Adventurous as “AKOKA” may be, as a prelude it is a bit modest in comparison with the postlude, entitled “MEANWHILE….” This is the work of Socalled, which is the name that composer Josh Dolgin assumes when he is working as a “beat architect.” The music (and, yes, I have no problem with calling it “music”) is a collage that mixes live samples of the four Messiaen performers with old radio broadcasts (news reports of the Nazi advances during the Second World War), hip-hop, Jewish liturgical incantation, and the steady beats of “markers of time.” Particularly impressive is when Socalled inserts an incessant club-scene beat behind that homophonic “Danse de la fureur” movement. On the one hand this mix affirms the precision with which that music was being played; but, at the same time, it refracts the apocalyptic denotations of the score through a jazzy lens, making for a provocative distortion of Messiaen’s original conception.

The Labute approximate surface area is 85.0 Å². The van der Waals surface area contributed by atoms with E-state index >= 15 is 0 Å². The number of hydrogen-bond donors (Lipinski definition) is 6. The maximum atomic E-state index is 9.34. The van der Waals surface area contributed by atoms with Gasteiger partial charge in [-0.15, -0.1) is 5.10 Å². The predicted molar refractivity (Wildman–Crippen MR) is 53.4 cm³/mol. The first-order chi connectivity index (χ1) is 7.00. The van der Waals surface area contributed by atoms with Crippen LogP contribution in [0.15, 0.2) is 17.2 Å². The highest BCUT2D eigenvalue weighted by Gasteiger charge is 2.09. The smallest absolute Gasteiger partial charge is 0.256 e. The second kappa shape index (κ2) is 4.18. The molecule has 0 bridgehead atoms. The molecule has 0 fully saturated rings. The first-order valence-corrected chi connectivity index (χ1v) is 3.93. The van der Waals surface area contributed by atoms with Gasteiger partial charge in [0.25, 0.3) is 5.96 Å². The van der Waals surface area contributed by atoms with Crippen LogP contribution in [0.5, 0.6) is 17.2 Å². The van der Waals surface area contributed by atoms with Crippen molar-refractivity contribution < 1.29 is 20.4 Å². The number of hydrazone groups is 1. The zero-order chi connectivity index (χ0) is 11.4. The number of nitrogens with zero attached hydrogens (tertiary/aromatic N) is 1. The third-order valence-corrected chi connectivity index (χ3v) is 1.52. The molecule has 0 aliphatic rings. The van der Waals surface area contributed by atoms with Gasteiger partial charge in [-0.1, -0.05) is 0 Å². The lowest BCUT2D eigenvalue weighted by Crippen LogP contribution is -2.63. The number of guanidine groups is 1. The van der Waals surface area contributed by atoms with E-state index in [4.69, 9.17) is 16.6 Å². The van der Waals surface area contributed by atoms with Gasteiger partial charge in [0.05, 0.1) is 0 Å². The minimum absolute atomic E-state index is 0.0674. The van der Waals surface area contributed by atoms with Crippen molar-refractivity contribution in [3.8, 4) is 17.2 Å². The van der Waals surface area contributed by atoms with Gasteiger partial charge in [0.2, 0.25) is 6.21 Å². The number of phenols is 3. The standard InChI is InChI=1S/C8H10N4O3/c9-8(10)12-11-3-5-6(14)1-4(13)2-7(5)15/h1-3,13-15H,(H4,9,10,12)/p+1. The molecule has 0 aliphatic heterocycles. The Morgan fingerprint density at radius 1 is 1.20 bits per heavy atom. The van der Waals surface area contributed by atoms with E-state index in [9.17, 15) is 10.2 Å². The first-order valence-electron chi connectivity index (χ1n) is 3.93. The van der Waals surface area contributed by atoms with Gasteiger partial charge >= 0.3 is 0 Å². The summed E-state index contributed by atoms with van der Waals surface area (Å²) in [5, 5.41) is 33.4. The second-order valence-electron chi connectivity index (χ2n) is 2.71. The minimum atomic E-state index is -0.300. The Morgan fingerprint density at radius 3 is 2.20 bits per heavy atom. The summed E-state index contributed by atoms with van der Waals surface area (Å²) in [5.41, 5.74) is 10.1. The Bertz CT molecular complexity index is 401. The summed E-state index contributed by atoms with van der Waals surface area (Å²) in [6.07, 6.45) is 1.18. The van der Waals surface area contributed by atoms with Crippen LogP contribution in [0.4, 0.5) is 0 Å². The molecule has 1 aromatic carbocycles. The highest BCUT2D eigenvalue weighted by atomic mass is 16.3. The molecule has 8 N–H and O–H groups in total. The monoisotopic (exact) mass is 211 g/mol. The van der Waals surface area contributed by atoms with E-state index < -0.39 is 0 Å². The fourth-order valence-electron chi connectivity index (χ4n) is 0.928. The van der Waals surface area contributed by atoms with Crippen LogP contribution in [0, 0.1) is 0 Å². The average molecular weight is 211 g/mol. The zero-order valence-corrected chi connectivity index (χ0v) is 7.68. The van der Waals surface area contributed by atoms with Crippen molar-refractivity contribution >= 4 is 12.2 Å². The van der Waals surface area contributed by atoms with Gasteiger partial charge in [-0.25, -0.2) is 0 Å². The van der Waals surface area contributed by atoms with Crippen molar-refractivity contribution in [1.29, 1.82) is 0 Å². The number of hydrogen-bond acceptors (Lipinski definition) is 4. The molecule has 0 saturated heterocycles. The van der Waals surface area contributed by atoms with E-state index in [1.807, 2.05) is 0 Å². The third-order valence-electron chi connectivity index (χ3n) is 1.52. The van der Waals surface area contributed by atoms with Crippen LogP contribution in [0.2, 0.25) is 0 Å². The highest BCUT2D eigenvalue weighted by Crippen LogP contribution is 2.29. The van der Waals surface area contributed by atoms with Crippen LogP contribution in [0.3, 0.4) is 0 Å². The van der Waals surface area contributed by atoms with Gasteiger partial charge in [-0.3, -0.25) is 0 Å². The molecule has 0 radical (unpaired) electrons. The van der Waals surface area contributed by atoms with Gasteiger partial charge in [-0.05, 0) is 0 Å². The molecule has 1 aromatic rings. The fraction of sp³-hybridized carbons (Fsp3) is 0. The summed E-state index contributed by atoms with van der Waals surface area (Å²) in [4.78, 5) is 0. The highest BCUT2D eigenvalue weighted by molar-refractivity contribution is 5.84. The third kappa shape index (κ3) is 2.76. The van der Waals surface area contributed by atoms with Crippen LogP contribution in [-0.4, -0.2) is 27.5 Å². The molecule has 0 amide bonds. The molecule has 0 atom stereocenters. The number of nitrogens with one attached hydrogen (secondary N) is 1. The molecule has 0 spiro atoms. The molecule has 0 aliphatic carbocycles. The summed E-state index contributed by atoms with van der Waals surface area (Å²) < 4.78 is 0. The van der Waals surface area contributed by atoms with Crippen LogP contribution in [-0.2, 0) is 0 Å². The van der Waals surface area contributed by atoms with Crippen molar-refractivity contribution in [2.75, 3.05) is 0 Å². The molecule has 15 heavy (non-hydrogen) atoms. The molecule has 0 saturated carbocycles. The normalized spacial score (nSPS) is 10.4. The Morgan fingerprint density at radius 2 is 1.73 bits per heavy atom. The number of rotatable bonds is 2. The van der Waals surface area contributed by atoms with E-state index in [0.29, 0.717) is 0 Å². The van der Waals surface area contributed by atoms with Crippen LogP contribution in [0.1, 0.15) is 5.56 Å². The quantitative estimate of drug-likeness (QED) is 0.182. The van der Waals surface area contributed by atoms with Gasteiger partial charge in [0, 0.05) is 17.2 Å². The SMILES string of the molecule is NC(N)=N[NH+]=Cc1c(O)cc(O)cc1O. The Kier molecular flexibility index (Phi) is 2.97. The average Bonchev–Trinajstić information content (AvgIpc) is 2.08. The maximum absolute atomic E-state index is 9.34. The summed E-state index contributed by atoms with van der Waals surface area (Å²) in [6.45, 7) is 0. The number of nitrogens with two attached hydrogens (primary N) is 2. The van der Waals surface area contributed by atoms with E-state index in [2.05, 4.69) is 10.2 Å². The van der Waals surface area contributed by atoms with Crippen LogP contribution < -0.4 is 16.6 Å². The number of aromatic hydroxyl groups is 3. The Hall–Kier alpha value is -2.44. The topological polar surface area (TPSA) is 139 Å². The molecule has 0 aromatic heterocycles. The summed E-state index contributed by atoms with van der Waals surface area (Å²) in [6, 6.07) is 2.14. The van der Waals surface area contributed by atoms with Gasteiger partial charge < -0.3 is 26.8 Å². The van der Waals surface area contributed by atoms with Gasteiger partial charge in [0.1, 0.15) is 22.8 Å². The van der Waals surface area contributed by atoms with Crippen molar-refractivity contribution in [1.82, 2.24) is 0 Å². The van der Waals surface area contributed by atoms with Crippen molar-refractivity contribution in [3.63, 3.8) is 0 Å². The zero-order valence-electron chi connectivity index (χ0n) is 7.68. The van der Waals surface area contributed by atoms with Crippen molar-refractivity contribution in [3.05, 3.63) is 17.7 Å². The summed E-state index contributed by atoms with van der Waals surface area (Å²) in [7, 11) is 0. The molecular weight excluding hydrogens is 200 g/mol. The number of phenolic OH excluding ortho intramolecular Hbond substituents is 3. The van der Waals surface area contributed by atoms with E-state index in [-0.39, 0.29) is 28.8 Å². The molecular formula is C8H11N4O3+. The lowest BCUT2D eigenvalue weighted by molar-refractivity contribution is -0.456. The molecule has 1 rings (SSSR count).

Haimovitz has been quoted as saying that the intention of the full program for this recording was to lift Messiaen’s quartet “out of the polite confines of a normal chamber music performance.” He and his colleagues have succeeded admirably; but it is worth noting that they are not the only ones inspired by this “mission statement.” Here in San Francisco in February of 2011, four of the musicians in Nonsemble 6 (originally formed by students at the San Francisco Conservatory of Music to prepare a performance of Arnold Schoenberg’s Opus 21 Pierrot Lunaire) performed Messiaen’s quartet in the Red Poppy Art House surrounded by eight paintings (one for each of the quartet’s movements) by Olivia Lam. Just as Messiaen’s score amounts to a highly individual reading of New Testament scripture, so can performances of this music reflect equally individual readings through other uses of auxiliary media.